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dc.contributor.advisorKadhim, Abbas
dc.contributor.advisorRussell, James
dc.contributor.authorTurner, Randall G.
dc.date.accessioned2012-03-14T17:40:07Z
dc.date.available2012-03-14T17:40:07Z
dc.date.issued2008-06
dc.identifier.urihttp://hdl.handle.net/10945/4020
dc.description.abstractAs a study in the Bush Doctrine of preventive warfare, the conflict in Iraq has been of great interest. However, the unintended consequences and the impact on regional instability also demand attention. There is a balance of power struggle taking place between Iran and Saudi Arabia which, because of Iran's nuclear ambitions, has drawn the attention of the international community and the ire of the United States. As a result, policy makers in Washington are compelled to determine a course of action that would, at best, prevent the proliferation of nuclear weapons or, at worst, return the region to a modicum of calm. Indeed, the issue has become the most divisive matter between presumptive presidential nominees Barack Obama and John McCain. It is necessary then, to examine the behavior of Iran and Saudi Arabia against the tenets of realism and state behavior through the lens of political scientists John Mearsheimer, Kenneth Waltz, and Stephen Walt. By reviewing offensive, defensive, and balancing behavior within the Middle East system, the predictive analysis should enable policy makers to determine the appropriate measure of sticks and carrots that would achieve U.S. national interests in the region.en_US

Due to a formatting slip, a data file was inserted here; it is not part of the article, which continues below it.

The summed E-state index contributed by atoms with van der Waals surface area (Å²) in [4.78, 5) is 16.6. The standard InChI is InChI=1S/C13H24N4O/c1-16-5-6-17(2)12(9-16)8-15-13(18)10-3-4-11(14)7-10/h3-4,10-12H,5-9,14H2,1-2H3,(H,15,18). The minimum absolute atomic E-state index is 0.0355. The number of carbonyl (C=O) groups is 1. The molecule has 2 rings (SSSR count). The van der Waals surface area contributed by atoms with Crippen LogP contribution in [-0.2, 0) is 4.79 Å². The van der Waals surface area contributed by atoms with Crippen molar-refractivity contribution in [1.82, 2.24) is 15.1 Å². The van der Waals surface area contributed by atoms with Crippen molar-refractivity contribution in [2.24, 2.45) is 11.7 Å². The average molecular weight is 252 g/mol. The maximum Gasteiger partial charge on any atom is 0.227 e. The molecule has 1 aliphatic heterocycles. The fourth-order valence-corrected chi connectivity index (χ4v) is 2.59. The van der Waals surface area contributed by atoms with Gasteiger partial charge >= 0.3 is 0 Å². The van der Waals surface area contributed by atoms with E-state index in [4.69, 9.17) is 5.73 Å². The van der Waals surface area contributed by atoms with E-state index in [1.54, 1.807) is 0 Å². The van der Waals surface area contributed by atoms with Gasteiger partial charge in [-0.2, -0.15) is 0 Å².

dc.description.urihttp://archive.org/details/balanceofpoweror109454020
dc.format.extentx, 103 p. ;en_US
dc.publisherMonterey California. Naval Postgraduate Schoolen_US
dc.subject.lcshBalance of poweren_US
dc.subject.lcshArms raceen_US
dc.subject.lcshMiddle Easten_US
dc.subject.lcshNational securityen_US
dc.subject.lcshPersian Gulf Regionen_US
dc.subject.lcshPetroleum industry and tradeen_US
dc.subject.lcshUnited Statesen_US
dc.titleBalance of power theory, implications for the U.S., Iran, Saudi Arabia, and a new arms raceen_US
dc.typeThesisen_US
dc.contributor.corporateNaval Postgraduate School (U.S.)
dc.description.serviceUS Marine Corps (USMC) author.en_US
dc.identifier.oclc245084192
etd.thesisdegree.nameM.A.en_US
etd.thesisdegree.levelMastersen_US
etd.thesisdegree.disciplineSecurity Studiesen_US
etd.thesisdegree.grantorNaval Postgraduate Schoolen_US
etd.verifiednoen_US
dc.description.distributionstatementApproved for public release; distribution is unlimited.


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